"Philosophy" by Gustav Klimt (Fire at the Immendorf Castle)
Part of the works that kept the Modern Gallery of Vienna were transferred, in 1944, to the Castle Immendorf, putting them safe of the continuous bombings that underwent the city. But in the month of May 1945, faced with the Soviet pressure suffered by the area, the SS troops set fire to the castle, losing both the continent and the valuable content, thus preventing artistic treasures from falling into Soviet hands. Among the many losses include a series with the title Philosophy of Gustav Klimt.
Rockefeller sends to erase the fresco of Diego Rivera "The man at the crossroads"
In 1932, the Mexican painter Diego Rivera was hired to paint a fresco at the reception of one of the skyscrapers at the Rockefeller Center in New York. The mural: The man at the crossroads, drawn up by Rivera included a primordial character of Communism-Lenin, an image that did not agree with the vision of the Rockefeller family; reason why the work of Diego was erased completely.
The "Great Tapestry" of Miró (it was destroyed along with the Twin Towers of New York)
In 1974 the Spanish painter Joan Miró designed a huge tapestry of wool, hemp and rope of 66 square meters to decorate the lobby of the World Trade Center in New York, which perished in the terrorist attack of September 11, 2011. The "Great Tapestry "de Miró, as it was called, was left under the rubble of the Twin Towers. * In the attack against the twin towers, more than 300 drawings and sculptures by Rodin were lost, as well as the rug by Joan Miró and works by Lichenstein.
"Leda" by Leonardo da Vinci disappeared
The canvas entitled Leda y el swne was produced by the Italian painter Leonardo da Vinci between 1510-1515; but at present it is not known where the work of art is, it simply disappeared. Only one copy is kept in the Borghese Gallery in Rome, which is painted in tempera on panel and measures 112 cm high and 86 cm wide.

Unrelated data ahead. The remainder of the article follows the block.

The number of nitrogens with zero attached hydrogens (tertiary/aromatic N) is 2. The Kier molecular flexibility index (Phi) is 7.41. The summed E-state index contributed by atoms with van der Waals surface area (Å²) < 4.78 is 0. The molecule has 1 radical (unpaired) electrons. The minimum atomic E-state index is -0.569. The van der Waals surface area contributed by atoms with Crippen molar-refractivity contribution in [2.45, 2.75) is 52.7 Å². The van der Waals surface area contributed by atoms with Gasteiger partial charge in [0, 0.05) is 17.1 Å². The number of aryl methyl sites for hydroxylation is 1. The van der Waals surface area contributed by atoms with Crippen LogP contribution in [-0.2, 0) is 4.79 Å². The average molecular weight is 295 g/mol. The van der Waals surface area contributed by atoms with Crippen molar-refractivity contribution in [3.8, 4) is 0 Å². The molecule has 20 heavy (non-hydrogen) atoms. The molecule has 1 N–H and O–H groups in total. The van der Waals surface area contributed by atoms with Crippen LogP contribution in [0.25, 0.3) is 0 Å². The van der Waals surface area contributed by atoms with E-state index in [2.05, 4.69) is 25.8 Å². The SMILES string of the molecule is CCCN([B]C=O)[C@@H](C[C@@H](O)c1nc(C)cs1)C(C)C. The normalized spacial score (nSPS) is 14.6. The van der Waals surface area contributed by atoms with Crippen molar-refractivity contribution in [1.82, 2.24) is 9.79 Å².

"The Expulsion of the Moriscos" by Velázquez and more than 500 paintings (Incendio Real Alcázar de Madrid 1734)
On Christmas Eve of 1734, a fire broke out at the Real Alcázar in Madrid. The fire spread quickly and lasted four days; The intensity was such that some silver objects were melted. The place sheltered great amount of works of art, among them more than 500 pictures, of which the expulsion of the moriscos of Velázquez was destroyed.
"Portrait of Dr. Gachet" by Van Gogh
Perhaps one of the saddest and most famous cases is that of billionaire Ryoei Saito, this wealthy Japanese bought the famous Van Gogh painting "Portrait of Dr. Gachet" for a record of 82.5 million dollars. Later he announced that when he died he wanted to burn the painting with him. Since his death, nothing was ever heard of the painting again and rumors suggest that the sad promise may have been fulfilled.
L'Egypte (Description of Egypt) 160 thousand manuscripts and maps burned
In December 2011 the Egyptian Institute was the victim of a fire during the riots in Cairo, in which 160 thousand manuscripts and maps were burned, including the original Description of L'Egypte (Description of Egypt) commissioned by Napoleon Bonaparte . The Description of L'Egypte, consisted of 24 volumes full of illustrations that Napoleon entrusted to a group of scientists who accompanied him during his campaign in the country of the Nile. Bonaparte founded in 1798 the Institute of Egypt in the likeness of the National Institute of France; which also remained in ruins.
Destruction of a monumental Buddha
The Afghan militia dynamited in 2001 the head of the giant statue of the Buddha of Bamiyan, 55 meters and carved on a mountain 1,500 years ago. They also dynamited another smaller Buddha.